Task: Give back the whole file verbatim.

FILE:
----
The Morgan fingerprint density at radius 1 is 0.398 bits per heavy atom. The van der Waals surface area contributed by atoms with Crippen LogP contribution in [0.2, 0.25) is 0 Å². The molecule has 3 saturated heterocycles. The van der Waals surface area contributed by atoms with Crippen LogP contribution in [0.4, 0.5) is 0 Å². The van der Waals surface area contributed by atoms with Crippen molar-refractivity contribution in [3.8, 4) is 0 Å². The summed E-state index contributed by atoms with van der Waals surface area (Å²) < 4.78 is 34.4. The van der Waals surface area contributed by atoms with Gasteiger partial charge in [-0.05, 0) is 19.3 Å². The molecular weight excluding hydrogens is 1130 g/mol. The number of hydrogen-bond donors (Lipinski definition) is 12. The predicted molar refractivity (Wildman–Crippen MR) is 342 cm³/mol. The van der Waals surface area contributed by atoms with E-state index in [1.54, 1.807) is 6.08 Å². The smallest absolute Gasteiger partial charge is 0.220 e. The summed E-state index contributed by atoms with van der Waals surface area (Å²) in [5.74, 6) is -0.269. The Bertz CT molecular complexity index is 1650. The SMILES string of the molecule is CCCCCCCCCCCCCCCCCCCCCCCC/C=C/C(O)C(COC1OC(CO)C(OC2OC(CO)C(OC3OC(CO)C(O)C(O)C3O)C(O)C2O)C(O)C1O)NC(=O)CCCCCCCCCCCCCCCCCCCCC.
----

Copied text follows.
The Morgan fingerprint density at radius 1 is 0.398 bits per heavy atom. The van der Waals surface area contributed by atoms with Crippen LogP contribution in [0.2, 0.25) is 0 Å². The molecule has 3 saturated heterocycles. The van der Waals surface area contributed by atoms with Crippen LogP contribution in [0.4, 0.5) is 0 Å². The van der Waals surface area contributed by atoms with Crippen molar-refractivity contribution in [3.8, 4) is 0 Å². The summed E-state index contributed by atoms with van der Waals surface area (Å²) < 4.78 is 34.4. The van der Waals surface area contributed by atoms with Gasteiger partial charge in [-0.05, 0) is 19.3 Å². The molecular weight excluding hydrogens is 1130 g/mol. The number of hydrogen-bond donors (Lipinski definition) is 12. The predicted molar refractivity (Wildman–Crippen MR) is 342 cm³/mol. The van der Waals surface area contributed by atoms with E-state index in [1.54, 1.807) is 6.08 Å². The smallest absolute Gasteiger partial charge is 0.220 e. The summed E-state index contributed by atoms with van der Waals surface area (Å²) in [5.74, 6) is -0.269. The Bertz CT molecular complexity index is 1650. The SMILES string of the molecule is CCCCCCCCCCCCCCCCCCCCCCCC/C=C/C(O)C(COC1OC(CO)C(OC2OC(CO)C(OC3OC(CO)C(O)C(O)C3O)C(O)C2O)C(O)C1O)NC(=O)CCCCCCCCCCCCCCCCCCCCC.